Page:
Update: Rowe has pledged to carry on, should Brayton expire before Keyes' campaign does.

dropouts, the WASL, and a number massage

Sure, 84% of seniors are on track to graduate, thanks to passing the WASL.

But what about students who are behind in credits, and thus don't show up in the official statistics? And what about dropouts?
Bergeson's office this year didn't count all the students it has counted in the past. For the first time, it looked only at seniors who've passed enough classes to be on track to graduate this June. That left out 5,457 members of the class who are considered juniors or sophomores because they're behind in credits.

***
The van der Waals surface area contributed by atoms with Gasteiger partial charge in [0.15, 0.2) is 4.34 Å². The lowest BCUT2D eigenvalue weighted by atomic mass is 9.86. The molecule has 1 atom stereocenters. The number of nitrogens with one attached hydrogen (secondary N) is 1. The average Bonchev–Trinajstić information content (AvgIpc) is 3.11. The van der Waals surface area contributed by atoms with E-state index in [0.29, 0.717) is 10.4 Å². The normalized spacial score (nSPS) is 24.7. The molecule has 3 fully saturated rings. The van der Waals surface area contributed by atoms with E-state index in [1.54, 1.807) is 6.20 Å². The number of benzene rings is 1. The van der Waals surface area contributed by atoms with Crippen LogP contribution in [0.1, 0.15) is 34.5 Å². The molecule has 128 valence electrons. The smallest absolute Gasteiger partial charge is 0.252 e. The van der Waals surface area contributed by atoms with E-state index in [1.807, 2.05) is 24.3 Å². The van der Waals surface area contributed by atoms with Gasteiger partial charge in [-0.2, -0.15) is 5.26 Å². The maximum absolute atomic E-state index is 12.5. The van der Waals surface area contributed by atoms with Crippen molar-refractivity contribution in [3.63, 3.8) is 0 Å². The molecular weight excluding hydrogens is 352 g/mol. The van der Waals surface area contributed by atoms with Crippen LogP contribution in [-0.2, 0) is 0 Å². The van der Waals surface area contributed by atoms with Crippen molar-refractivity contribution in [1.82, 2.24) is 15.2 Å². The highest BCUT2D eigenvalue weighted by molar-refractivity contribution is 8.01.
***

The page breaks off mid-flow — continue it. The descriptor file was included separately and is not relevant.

When those 5,457 students are added back, the passage rate drops from 84 percent to an estimated 81 percent — leaving about 15,000 students who still need to pass reading or writing on the WASL, or an alternative. When dropouts are considered — which some argue they should be — nearly a third of the class of 2008 has either left school or has yet to pass WASL reading, writing or both.
I've noted this several times in the last few years: in our WASL frenzy, we're losing focus on the bigger picture. WASL progress hasn't led to progress in the state graduation rate. Slowly, the media is catching on.

Sep 15, 2007

leading exporters of first-rate comedy

Leave it to an Onion commentator to provide a perfect example of cherry-picking, a common intellectual sin.
by grapplepie
America: Dane Cook, Ben Stiller, "Brat Pack", Bill Cosby

Canada: Jim Carrey, Mike Myers, Kids in the Hall

United Kingdom: Eddie Izzard, Monty Python crew, Ricky Gervais, Peter Kay, Edgar Wright & Simon Pegg

UK wins even if it does lose points for Rowan Atkinson

That's it, I'm moving